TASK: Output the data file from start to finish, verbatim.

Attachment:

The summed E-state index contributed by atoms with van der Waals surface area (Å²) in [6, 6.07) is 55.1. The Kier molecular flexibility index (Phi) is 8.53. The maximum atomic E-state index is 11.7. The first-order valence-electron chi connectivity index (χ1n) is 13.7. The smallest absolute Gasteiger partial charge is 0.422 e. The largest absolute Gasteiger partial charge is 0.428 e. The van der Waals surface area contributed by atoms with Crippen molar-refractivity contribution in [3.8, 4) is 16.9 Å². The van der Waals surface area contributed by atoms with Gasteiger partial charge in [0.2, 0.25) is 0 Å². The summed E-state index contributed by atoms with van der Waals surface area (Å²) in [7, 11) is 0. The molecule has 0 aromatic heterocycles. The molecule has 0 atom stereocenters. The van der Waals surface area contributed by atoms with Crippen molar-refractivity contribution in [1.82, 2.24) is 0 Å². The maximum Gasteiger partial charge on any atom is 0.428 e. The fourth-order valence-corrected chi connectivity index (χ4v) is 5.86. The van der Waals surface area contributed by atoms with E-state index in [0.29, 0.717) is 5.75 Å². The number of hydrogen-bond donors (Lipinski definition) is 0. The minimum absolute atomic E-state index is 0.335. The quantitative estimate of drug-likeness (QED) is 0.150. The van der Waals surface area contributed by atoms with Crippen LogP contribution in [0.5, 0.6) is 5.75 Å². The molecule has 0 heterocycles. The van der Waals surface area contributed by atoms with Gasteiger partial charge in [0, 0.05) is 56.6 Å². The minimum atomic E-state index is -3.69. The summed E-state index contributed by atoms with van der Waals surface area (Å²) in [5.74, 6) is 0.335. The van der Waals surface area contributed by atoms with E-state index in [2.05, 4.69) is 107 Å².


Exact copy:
The summed E-state index contributed by atoms with van der Waals surface area (Å²) in [6, 6.07) is 55.1. The Kier molecular flexibility index (Phi) is 8.53. The maximum atomic E-state index is 11.7. The first-order valence-electron chi connectivity index (χ1n) is 13.7. The smallest absolute Gasteiger partial charge is 0.422 e. The largest absolute Gasteiger partial charge is 0.428 e. The van der Waals surface area contributed by atoms with Crippen molar-refractivity contribution in [3.8, 4) is 16.9 Å². The van der Waals surface area contributed by atoms with Gasteiger partial charge in [0.2, 0.25) is 0 Å². The summed E-state index contributed by atoms with van der Waals surface area (Å²) in [7, 11) is 0. The molecule has 0 aromatic heterocycles. The molecule has 0 atom stereocenters. The van der Waals surface area contributed by atoms with Crippen molar-refractivity contribution in [1.82, 2.24) is 0 Å². The maximum Gasteiger partial charge on any atom is 0.428 e. The fourth-order valence-corrected chi connectivity index (χ4v) is 5.86. The van der Waals surface area contributed by atoms with E-state index in [0.29, 0.717) is 5.75 Å². The number of hydrogen-bond donors (Lipinski definition) is 0. The minimum absolute atomic E-state index is 0.335. The quantitative estimate of drug-likeness (QED) is 0.150. The van der Waals surface area contributed by atoms with Crippen LogP contribution in [0.5, 0.6) is 5.75 Å². The molecule has 0 heterocycles. The van der Waals surface area contributed by atoms with Gasteiger partial charge in [0, 0.05) is 56.6 Å². The minimum atomic E-state index is -3.69. The summed E-state index contributed by atoms with van der Waals surface area (Å²) in [5.74, 6) is 0.335. The van der Waals surface area contributed by atoms with E-state index in [2.05, 4.69) is 107 Å².